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The Revolutionary Writings of John Adams presents the principal shorter writings in which Adams addresses the prospect of revolution and the form of government proper to the new United States. Though one of the principal framers of the American republic and the successor to Washington as president, John Adams receives remarkably little attention among many students of the early national period. This is especially true in the case of the periods before and after the Revolution, in which the intellectual rationale for independence and republican government was given the fullest expression.
The Revolutionary Writings of John Adams presents the principal shorter writings in which Adams addresses the prospect of revolution and the form of government proper to the new United States. This collection illustrates that it was Adams who, before the Revolution wrote some of the most important documents on the nature of the British Constitution and the meaning of rights, sovereignty, representation, and obligation.
.".. includes the complete newspaper exchange between Novanglus (Adams) and Massachusettensis (loyalist Daniel Leonard), as well as extensive diary excerpts and characteristically frank personal letters"--Jacket.
In reexamining John Adams's political thought, Thompson reconstructs the contours and influences of Adams's mental universe, the ideas he challenged, the problems he considered central to constitution-making, and methods of his reasoning.
John Adams could be, and was on occasion, cantankerous, stubborn, tactless, even rude. He was also prone to vanity and self-pity, and sensitive to what he perceived as slights, or attacks on his reputation or character. He also had a lust for fame, as did many involved in the founding of this nation. But if fame was the spur, it was also the driving force be-hind Adams' enormous energy, energy guided by a strong sense of honor and duty that was built into his character and stayed with him his whole life. Adams was a realist, with a profound sense of what people en masse are all about. He seems to have drawn that knowledge from his understanding of himself. He knew that each of us has the capacity for good or evil, and the gov-ernment of checks and balances he envisioned for the new nation they were building took this into account. Victory in the long struggle for freedom was certainly not assured. Many were Tories who wished to continue as British subjects. Many cared, but not enough to fight for the cause. We can be thankful for those who did, who initiated and carried on the War for In-dependence. Among them were the best and brightest the colonies had to offer. These were the people who tendered their lives, property, and sacred honor as collateral in the struggle for freedom. We can be grateful that John Adams was among them.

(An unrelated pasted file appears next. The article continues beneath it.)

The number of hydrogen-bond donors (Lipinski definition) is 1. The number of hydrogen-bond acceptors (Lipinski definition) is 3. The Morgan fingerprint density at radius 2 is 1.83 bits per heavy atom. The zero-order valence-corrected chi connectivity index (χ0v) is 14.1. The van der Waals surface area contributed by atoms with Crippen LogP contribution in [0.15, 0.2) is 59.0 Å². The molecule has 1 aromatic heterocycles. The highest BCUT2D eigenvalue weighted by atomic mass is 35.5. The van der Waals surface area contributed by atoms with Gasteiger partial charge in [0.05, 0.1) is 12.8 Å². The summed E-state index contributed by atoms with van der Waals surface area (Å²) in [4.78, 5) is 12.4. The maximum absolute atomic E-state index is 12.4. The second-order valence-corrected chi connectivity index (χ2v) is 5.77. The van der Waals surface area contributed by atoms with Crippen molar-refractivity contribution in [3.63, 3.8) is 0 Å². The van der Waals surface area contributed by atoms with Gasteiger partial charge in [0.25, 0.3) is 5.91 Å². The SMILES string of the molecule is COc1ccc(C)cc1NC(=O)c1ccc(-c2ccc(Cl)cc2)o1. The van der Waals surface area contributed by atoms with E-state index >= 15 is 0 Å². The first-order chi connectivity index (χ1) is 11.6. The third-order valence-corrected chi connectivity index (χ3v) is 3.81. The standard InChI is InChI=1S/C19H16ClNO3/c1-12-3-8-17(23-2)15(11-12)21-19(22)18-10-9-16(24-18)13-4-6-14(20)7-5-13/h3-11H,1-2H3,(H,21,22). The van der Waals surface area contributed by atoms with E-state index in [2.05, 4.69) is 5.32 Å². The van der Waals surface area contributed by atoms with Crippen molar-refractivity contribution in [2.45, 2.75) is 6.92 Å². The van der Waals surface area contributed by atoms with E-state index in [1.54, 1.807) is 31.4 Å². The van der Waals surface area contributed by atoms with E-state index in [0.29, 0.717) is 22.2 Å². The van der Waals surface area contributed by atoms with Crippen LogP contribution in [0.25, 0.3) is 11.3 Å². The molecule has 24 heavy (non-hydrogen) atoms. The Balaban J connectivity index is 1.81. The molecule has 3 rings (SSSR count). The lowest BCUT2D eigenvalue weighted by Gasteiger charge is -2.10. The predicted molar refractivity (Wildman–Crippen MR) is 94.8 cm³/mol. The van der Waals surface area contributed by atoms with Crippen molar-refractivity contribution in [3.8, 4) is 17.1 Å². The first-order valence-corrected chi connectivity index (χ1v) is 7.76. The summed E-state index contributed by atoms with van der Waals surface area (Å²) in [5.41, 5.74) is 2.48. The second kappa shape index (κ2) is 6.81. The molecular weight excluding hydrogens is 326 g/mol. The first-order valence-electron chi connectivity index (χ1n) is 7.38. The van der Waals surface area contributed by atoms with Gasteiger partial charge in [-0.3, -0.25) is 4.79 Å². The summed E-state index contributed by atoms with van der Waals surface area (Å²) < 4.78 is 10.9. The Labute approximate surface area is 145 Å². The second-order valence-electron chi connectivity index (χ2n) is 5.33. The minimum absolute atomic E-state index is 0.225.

The fundamental article of my political creed, declared John Adams, is that despotism, or unlimited sovereignty, or absolute power is the same in a majority of a popular assembly, an aristocratical council, an oligarchical junto, and a single emperor. Equally arbitrary, cruel, bloody, and in every respect diabolical. The consequences of this article for Adams' thought are nowhere better articulated than in this anthology, which presents his remarkable attempts at constructing a complete political system based on constitutional, balanced, representative government.
Adams is remembered for the many letters she wrote to her husband while he stayed in Philadelphia, Pennsylvania, during the Continental Congresses. John frequently sought the advice of Abigail on many matters, and their letters are filled with intellectual discussions on government and politics. The letters serve as eyewitness accounts of the American Revolutionary War home front.

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